Scallop season ruined after Sandy
VideosLatest Sandy videos
Web linksSend in your photos, videos
A few months ago, baymen across the East End were looking forward to a big scallop season, a harvest so thick and rich it would bring back memories of record crops from decades ago.
Checks of scallop beds during the spring and early summer showed the tiny, tasty shellfish were growing well, and there were more than had been seen in years.
But something yet to be identified began killing off many of the scallops, and superstorm Sandy finished the job. The storm introduced so much pollution into the bays that the state Department of Environmental Conservation issued a closure order that put off the opening of scallop season, an order renewed Tuesday for most of the bigger bays on Long Island.
PHOTOS: LI damage | Then and now | Aerial views
VIDEOS: Recovery still in progress | Desperate for buyout
DATABASES: Federal aid to victims | Infrastructure proposals
MORE: Year after Sandy interactive | Complete coverage
But the blanket closure of bays to shellfishing was slightly modified Tuesday to allow the harvest of shellfish in part of Noyack Bay in Southampton, part of Northwest Harbor and Napeague Bay in East Hampton, and some normally certified shellfish areas in Shelter Island, Smithtown and Brookhaven's north shore.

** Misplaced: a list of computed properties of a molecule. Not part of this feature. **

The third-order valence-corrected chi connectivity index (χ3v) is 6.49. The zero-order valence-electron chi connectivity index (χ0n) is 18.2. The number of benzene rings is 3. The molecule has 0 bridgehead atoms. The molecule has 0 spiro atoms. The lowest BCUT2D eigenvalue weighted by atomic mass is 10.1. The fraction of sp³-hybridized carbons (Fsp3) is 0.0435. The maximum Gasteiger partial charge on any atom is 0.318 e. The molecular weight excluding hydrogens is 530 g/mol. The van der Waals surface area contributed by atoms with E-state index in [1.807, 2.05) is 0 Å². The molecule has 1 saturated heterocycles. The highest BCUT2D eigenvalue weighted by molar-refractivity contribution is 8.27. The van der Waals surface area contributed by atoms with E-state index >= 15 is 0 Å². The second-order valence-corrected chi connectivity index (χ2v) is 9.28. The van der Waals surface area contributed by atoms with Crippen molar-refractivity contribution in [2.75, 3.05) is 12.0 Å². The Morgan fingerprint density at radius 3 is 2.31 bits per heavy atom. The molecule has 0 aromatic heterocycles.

But the scallops are gone.
"It's devastating," said Eric Schultz, president of the Southold Town trustees, an independently elected body that protects the town's natural resources. "There was so much hope. . . . Now they're gone."
The scallop season normally begins on the first Monday in November, but the approach of Sandy -- which produced coastal flooding that washed pollutants and bacteria into the bays and creeks -- caused the DEC to close Long Island waters to shellfishing on Oct. 29.
That ban ran through Nov. 13, and was extended Tuesday to Nov. 20. The emergency order noted the flooding ". . . disrupted sewage treatment plants and flooded nearshore septic systems, resulting in conditions which may cause shellfish to be hazardous for use as food . . ."
In the 1970s and 1980s, annual 400,000 to 500,000-pound scallop harvests were common. But toxic brown tide algae blooms and other problems nearly killed the industry. In 1996, 53 pounds were harvested.
Massive seeding programs, replanting of eelgrass and other measures have helped bring the annual harvest back to nearly 10,000 pounds a year.
But the storm and the scallop die-off -- coupled with algae blooms and closure of some harvest areas because of pollution -- are expected to have a serious impact on this year's harvest. "The scallop season is shot," said Southampton trustee Fred Havemeyer.
DEC officials say they will continue to evaluate shellfishing areas to see when they can be reopened.